Business ethics and the influence on the development of intellectual capital: A study of the auditing profession
Independent thesis Advanced level (degree of Master (One Year)), 10 credits / 15 HE creditsStudent thesis
The purpose of this study is to explain how managerial and professional ethics of auditors affect the development of intellectual capital in audit firms. The dependent variable, intellectual capital, has been derived from previous studies and includes under-concepts human capital, organizational capital and social capital. The independent variables are inspired from Sylvander (2015) and consist of the two ethical aspects: managerial ethics and professional ethics.
The sample of this study consists of 64 auditors geographically spread in Sweden. The respondents stem from both Big 4 audit firms as well as smaller firms. The participants are members of the Supervisory Board of Public Accountants in Sweden where we gathered our 3066 email addresses from. These auditors where then asked to answer the questionnaire provided through SurveyMonkey.
The design of this study is based on a fundamental positivistic philosophy with a deductive approach. As a result, an empirical quantitative method with a cross-sectional design was chosen. The theoretical framework provided in this study is in general based on social exchange theory, behavioural theory, upper-echelon theory and profession theory.
The findings of the study indicate that a stronger reliance on managerial ethics in decision-making is positively related to the development of human capital. This was found in the original testing in through regression. However, in the explorative statistics, our tests by using factor analysis have also found that auditors perceive business ethics and intellectual capital differently from what was expected from our literature review. The findings indicate that auditors perceive business ethics, not as managerial and professional ethics, but rather as internal and external ethics. Also, auditors do not perceive intellectual capital as three under-concepts; instead they tend to perceive what we refer to tacit individual capital and collective organizational capital.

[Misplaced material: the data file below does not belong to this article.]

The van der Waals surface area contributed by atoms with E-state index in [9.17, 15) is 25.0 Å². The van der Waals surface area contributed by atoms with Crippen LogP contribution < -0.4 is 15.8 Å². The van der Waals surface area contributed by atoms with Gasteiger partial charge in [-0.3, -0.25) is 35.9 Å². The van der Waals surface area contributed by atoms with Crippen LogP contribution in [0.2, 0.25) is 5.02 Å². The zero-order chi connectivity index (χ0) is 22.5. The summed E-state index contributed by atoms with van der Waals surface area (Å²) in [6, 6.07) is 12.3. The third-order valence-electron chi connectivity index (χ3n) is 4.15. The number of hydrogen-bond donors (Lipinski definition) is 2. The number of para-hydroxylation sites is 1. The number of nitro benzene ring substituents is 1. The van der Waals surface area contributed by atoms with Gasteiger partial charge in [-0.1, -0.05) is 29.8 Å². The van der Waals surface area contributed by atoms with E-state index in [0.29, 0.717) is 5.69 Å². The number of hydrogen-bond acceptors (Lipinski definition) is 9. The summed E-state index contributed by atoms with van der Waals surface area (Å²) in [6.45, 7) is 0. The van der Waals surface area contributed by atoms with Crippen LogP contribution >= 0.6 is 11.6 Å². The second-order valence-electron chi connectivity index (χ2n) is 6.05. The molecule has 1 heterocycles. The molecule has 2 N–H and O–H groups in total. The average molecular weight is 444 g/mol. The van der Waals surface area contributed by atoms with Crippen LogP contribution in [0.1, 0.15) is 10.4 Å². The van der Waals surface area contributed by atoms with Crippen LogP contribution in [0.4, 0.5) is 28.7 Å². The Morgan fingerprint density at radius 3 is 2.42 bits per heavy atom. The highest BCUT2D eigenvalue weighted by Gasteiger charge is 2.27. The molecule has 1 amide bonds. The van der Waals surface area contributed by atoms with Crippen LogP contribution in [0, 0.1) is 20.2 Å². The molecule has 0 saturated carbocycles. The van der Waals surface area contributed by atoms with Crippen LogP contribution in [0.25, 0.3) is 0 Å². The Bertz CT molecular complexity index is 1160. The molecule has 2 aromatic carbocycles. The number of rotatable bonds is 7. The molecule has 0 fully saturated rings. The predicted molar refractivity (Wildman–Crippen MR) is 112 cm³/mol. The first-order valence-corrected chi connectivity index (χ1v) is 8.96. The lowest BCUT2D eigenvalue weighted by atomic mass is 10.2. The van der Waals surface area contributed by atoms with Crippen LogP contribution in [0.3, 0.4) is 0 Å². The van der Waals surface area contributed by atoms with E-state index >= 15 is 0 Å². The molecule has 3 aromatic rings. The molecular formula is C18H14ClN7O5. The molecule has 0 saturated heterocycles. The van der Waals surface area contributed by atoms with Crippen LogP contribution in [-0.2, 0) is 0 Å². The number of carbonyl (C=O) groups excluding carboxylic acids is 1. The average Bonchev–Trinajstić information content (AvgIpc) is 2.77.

Place, publisher, year, edition, pages
2015. , 85 p.
Business Ethics, Intellectual Capital, Managerial Ethics, Professional Ethics, Human Capital, Social Capital, Organizational capital, Audit firms, Auditors, Profession Theory, Upper-Echelon Theory, Behavioural Theory of the Firm, Internal Ethics, External Ethics, Tacit Individual Capital, Collective Organizational Capital.
IdentifiersURN: urn:nbn:se:hkr:diva-14038OAI: oai:DiVA.org:hkr-14038DiVA: diva2:821592
Degree of Bachelor of Science in Business and Economics
UppsokSocial and Behavioural Science, Law
Umans, TimursSylvander, Johanna